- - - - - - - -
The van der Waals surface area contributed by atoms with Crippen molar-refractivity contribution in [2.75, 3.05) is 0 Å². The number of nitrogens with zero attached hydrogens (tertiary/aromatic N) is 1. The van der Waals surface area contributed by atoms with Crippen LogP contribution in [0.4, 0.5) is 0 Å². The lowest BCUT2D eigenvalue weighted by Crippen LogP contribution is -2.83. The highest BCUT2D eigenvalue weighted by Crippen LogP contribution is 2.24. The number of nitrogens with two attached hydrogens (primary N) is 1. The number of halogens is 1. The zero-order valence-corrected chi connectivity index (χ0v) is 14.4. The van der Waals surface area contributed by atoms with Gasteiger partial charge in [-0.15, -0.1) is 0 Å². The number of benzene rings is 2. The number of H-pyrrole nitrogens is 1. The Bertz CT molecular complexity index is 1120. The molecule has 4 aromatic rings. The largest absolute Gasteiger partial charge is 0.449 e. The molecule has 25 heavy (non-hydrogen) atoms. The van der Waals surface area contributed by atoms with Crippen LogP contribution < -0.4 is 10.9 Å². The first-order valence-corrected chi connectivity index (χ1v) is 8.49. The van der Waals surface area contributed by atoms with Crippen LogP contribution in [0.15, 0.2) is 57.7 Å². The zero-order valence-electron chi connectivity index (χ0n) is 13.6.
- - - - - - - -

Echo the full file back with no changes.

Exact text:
The van der Waals surface area contributed by atoms with Crippen molar-refractivity contribution in [2.75, 3.05) is 0 Å². The number of nitrogens with zero attached hydrogens (tertiary/aromatic N) is 1. The van der Waals surface area contributed by atoms with Crippen LogP contribution in [0.4, 0.5) is 0 Å². The lowest BCUT2D eigenvalue weighted by Crippen LogP contribution is -2.83. The highest BCUT2D eigenvalue weighted by Crippen LogP contribution is 2.24. The number of nitrogens with two attached hydrogens (primary N) is 1. The number of halogens is 1. The zero-order valence-corrected chi connectivity index (χ0v) is 14.4. The van der Waals surface area contributed by atoms with Gasteiger partial charge in [-0.15, -0.1) is 0 Å². The number of benzene rings is 2. The number of H-pyrrole nitrogens is 1. The Bertz CT molecular complexity index is 1120. The molecule has 4 aromatic rings. The largest absolute Gasteiger partial charge is 0.449 e. The molecule has 25 heavy (non-hydrogen) atoms. The van der Waals surface area contributed by atoms with Crippen LogP contribution < -0.4 is 10.9 Å². The first-order valence-corrected chi connectivity index (χ1v) is 8.49. The van der Waals surface area contributed by atoms with Crippen LogP contribution in [0.15, 0.2) is 57.7 Å². The zero-order valence-electron chi connectivity index (χ0n) is 13.6.